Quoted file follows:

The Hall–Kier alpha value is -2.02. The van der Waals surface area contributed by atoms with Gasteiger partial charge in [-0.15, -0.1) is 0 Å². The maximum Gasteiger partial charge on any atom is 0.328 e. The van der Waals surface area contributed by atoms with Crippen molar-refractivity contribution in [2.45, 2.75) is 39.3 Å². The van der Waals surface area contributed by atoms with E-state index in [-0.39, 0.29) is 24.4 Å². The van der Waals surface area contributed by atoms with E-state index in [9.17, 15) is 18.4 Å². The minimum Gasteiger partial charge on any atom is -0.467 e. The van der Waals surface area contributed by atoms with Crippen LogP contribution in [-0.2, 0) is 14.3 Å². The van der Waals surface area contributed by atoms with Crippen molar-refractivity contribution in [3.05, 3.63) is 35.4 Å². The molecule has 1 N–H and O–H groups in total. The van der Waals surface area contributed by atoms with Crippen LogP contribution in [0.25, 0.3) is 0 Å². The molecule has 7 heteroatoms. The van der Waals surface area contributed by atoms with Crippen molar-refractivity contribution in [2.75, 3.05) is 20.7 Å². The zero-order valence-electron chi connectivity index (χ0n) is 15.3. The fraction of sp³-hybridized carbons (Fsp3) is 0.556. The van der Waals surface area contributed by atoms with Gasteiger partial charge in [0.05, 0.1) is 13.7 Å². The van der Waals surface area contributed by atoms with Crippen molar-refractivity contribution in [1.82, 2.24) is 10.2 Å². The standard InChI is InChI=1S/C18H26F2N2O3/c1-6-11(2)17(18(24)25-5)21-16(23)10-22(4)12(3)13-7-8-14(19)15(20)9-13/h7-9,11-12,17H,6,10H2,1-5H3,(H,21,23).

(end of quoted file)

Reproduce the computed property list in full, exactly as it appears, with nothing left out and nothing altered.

The Hall–Kier alpha value is -2.02. The van der Waals surface area contributed by atoms with Gasteiger partial charge in [-0.15, -0.1) is 0 Å². The maximum Gasteiger partial charge on any atom is 0.328 e. The van der Waals surface area contributed by atoms with Crippen molar-refractivity contribution in [2.45, 2.75) is 39.3 Å². The van der Waals surface area contributed by atoms with E-state index in [-0.39, 0.29) is 24.4 Å². The van der Waals surface area contributed by atoms with E-state index in [9.17, 15) is 18.4 Å². The minimum Gasteiger partial charge on any atom is -0.467 e. The van der Waals surface area contributed by atoms with Crippen LogP contribution in [-0.2, 0) is 14.3 Å². The van der Waals surface area contributed by atoms with Crippen molar-refractivity contribution in [3.05, 3.63) is 35.4 Å². The molecule has 1 N–H and O–H groups in total. The van der Waals surface area contributed by atoms with Crippen LogP contribution in [0.25, 0.3) is 0 Å². The molecule has 7 heteroatoms. The van der Waals surface area contributed by atoms with Crippen molar-refractivity contribution in [2.75, 3.05) is 20.7 Å². The zero-order valence-electron chi connectivity index (χ0n) is 15.3. The fraction of sp³-hybridized carbons (Fsp3) is 0.556. The van der Waals surface area contributed by atoms with Gasteiger partial charge in [0.05, 0.1) is 13.7 Å². The van der Waals surface area contributed by atoms with Crippen molar-refractivity contribution in [1.82, 2.24) is 10.2 Å². The standard InChI is InChI=1S/C18H26F2N2O3/c1-6-11(2)17(18(24)25-5)21-16(23)10-22(4)12(3)13-7-8-14(19)15(20)9-13/h7-9,11-12,17H,6,10H2,1-5H3,(H,21,23).